30 September 2012

A Walk On the Wild Side

Living in a one stoplight town requires one to get inventive about sources of entertainment.  I remember my sister-in-law dating a boy from a tiny town and on Friday nights they went "moth hunting" - they drove their car til a moth flew in their headlights and then they tried to run it over before it could get away.  I'm not reduced to that. Yet. But I have been circling the granary every day, trying to find new angles, new views, new colours.  I'm amazed at how beautiful it's become to me, yet how hard it is to capture what I see.  I think it's healthy for me - literally, in that I walk everywhere; intellectually, because I'm challenged every day to see things in new ways; and emotionally. because I become so appreiative for the simplest of things - like the colour of rust leaching thru metal.  So... I started another website where I'm going to try to post a picture every day or so.  I only have an iPhone camera, and I can barely see out of one eye, so I don't have high expectations of producing masterpieces, but if you want to see what life looks like (to me) in this corner of the world, you're welcome to visit The Grangeville Project.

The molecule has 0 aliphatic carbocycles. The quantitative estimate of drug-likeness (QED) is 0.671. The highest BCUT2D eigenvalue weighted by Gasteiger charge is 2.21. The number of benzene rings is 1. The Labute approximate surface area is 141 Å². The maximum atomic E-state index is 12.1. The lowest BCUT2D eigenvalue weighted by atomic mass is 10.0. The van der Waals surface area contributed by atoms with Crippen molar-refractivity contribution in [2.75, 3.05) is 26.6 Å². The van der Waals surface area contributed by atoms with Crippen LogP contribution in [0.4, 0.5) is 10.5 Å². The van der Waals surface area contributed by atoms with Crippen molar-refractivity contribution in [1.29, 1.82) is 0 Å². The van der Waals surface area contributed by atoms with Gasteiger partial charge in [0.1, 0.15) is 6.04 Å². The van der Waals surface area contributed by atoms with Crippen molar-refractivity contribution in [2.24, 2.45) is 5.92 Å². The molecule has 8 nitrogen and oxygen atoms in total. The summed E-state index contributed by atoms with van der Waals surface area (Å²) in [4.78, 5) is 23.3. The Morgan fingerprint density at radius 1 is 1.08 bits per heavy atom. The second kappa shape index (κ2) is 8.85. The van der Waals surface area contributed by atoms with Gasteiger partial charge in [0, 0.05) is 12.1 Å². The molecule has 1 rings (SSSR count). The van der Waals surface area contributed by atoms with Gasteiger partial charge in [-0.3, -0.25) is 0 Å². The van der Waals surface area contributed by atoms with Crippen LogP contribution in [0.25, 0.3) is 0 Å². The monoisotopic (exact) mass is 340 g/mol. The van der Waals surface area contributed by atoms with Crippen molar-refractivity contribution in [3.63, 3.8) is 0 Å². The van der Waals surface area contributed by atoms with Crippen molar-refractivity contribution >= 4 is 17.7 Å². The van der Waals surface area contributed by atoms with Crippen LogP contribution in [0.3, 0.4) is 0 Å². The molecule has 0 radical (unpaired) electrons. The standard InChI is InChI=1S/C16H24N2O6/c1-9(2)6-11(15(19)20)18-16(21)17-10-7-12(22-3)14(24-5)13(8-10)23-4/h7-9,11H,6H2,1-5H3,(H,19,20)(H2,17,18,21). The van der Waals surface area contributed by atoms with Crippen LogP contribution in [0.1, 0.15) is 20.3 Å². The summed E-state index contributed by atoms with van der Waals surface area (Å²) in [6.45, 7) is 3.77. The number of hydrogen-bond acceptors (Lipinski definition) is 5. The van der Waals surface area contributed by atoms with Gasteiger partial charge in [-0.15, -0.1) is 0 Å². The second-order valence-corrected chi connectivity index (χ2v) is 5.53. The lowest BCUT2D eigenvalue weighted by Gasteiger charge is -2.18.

24 September 2012

Gift Idea #1: Robot Kit

It's 91 days until Christmas! :)  This robot kit is appealing to kids 4-8 years old. It is simply made of scavenged metal parts such as: Nuts, bolts, springs, latches, mint tins, fuses, casters, camera parts, speaker parts, light switches, faucet parts - basically anything cool and magnetic.  You then add some varied sized cans and MANY of those large fat magnets and let their imagination take it from there.  If you do make these this year, email me some pictures and I'll post them!

Some caveats and advice:  

1) Keep the magnets away from little ones, and because (no matter what the kids think) you don't have eyes in the back of your head, don't risk using the so-called "super magnets".  If children swallow those it can cause serious injury and even death. Use the big fat normal ones that look like liquorice lozenges. 

2) Make sure cans and parts have no sharp edges.

3) Not everything that glitters is magnetic!  You can glue magnets onto the non-magnetic items to make them work, or you can just let the kids discover for themselves what's magnetic and whats not (it'd be good for them!)

Believe it or not - Not Magnetic!

4) If you can, sit down and make a few robots yourself before you give this as a gift - it gives you a good idea what works, what doesn't, and how you can tweak your kit to make it function better.  One of the fun things about this gift, though, is soon everyone will be discovering parts to add to the kit wherever they go - bits and bobs from the gravel alley, treasures from recycling, and broken household items all of a sudden become really special - especially meat thermometer gauges!

5) Use Droid Robot font to make a cute label for your kit.